The Week: What Caught Our Eye

May 21, 2022

A calm lake at dusk with docks in the foreground, lights along the shore, and mountains in the backgroundThey aren’t far off now, those serene summer evenings when Lake George looks like glass. (Sara Mannix)

Dear Colleagues and Friends:

We begin this week with a story of a boy and a baseball card.

It was through some personal struggle that Elyjah, a shy Little Leaguer, Yankees fan and baseball card collector managed to obtain the autograph of his favorite player, DJ LeMahieu, #26, only to lose the cherished card. In this story, as in life, triumph and loss travel together, as do defeat and discovery. It’s a story that challenged our dark cynicism about social media and acquitted our faith in the blessed power of baseball and people, reminding us that there is still so much good in our world, so much generosity of spirit, and it is so much more powerful than the bad. Elyjah Blankenberg knows that now.

DOREMUS BENNERMAN was one of the greatest basketball players ever at Siena College. In 1994, he helped the Saints reach the NIT semifinals at Madison Square Garden. After they lost to Villanova, Bennerman scored 51 points in a victory over Kansas State in the third-place game. He finished his college career with 2,109 points, second in Siena history only to Marc Brown's 2,284. But he missed a lot of classes in that NIT run and, in 1994, completing his education suddenly seemed less important. The NBA was calling. Twenty-eight years later, he kept a solemn promise.

GOLDEN STATE superstar Stephen Curry also kept a promise. He was one semester short of graduation when he left Davidson University. But he worked closely with current and former professors to complete the requirements for a bachelor’s degree in sociology 13 years after he left to begin a professional career that will take him to the Basketball Hall of Fame. He had promised the school and his parents that he would graduate, which also clears Davidson, which has a policy of retiring only the jerseys of athletes who graduate, to have his No. 30 lifted to the rafters.

REPORTING FROM UKRAINE: Longtime listeners of New York’s excellent North Country Public Radio are familiar with the work of Brian Mann, who spent years reporting in the Adirondacks before moving on to NPR to cover addiction issues and more recently the Olympics in Beijing. Recently, he’s also spent several weeks reporting from Ukraine, taking shelter from incoming rockets and bringing listeners closer to the action through the words of the everyday people he interviewed. He is back in the U.S. for now — scheduled to return to Ukraine in August — and shared his observations and impressions in a gripping conversation with former NCPR colleague David Sommerstein. Mann said he thinks often about the children killed or wounded by indiscriminate Russian bombing. “My job is primarily just to capture the voices of other people talking about it,” Mann said. “But it is different. It's different for a reporter to be in that setting.”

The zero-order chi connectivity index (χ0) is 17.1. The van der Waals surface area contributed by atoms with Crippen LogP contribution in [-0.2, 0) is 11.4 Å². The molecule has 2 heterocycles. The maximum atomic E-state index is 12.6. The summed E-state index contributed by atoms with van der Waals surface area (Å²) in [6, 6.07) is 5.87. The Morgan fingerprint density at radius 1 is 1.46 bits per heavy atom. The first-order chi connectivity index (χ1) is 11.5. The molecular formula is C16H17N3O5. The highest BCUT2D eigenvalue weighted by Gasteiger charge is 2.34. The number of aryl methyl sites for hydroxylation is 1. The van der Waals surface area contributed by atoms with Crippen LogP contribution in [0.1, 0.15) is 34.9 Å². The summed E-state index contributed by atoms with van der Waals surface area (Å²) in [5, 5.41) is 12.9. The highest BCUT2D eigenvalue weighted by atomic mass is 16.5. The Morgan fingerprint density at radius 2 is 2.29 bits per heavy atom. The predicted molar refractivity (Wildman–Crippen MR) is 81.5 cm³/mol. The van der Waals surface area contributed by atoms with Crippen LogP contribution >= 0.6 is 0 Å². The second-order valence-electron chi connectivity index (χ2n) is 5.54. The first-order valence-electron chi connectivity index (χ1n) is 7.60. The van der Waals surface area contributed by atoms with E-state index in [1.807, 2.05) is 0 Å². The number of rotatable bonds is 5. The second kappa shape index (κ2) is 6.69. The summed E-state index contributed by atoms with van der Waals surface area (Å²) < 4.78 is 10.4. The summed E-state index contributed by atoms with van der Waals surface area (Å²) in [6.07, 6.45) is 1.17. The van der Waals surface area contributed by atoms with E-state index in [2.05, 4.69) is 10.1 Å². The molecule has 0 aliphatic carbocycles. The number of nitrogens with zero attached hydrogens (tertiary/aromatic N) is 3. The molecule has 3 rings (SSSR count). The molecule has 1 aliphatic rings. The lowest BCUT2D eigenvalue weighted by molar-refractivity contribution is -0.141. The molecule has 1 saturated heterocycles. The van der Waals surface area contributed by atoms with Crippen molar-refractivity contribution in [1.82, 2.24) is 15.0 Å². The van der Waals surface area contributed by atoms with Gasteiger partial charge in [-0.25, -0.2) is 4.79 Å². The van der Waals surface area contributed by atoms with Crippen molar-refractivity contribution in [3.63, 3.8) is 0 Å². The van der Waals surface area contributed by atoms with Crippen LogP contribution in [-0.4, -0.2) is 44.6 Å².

FOR THE BIRDS: You remember the cast: Amy Cooper is the Manhattan woman who called 911 on a birdwatcher in Central Park, complaining there’s an “African-American man threatening my life.’’ Christian Cooper (no relation) is the birder who for years has observed the loons, egrets, falcons and owls of New York and many other species around the world. Since the kerfuffle, Ms. Cooper lost her job with the investment firm Franklin Templeton and was charged by the Manhattan district attorney’s office with filing a false police report. She has sued Franklin Templeton. Conversely, Mr. Cooper’s life has taken flight. It was announced this week that he’ll be hosting a new TV series for National Geographic called “Extraordinary Birder.” 

A man in a suit next to young boy in a red bowtie, with the Make-A-Wish logo and people in holiday outfits at a table behind themWISHING HIM THE BEST: William C. Trigg III was born in St. Louis but made a nearly four-decade career of nonprofit leadership in New York’s Capital Region, first as CEO of the New York State Trooper Foundation and, since 2006, as CEO of Make-A-Wish Northeast New York. The recipient of the 2019 Nonprofit Executive Leadership Award by the Capital Region Chamber, Trigg announced this week that he would step down after a nationwide search for his replacement. “After 16-plus years, it’s time for fresh perspective from the CEO chair,” Trigg said. “My passion for creating life-changing wishes for children with critical illnesses will never wane. But I believe the time is right for both myself and the chapter to turn the page.” What a magnificent chapter it has been.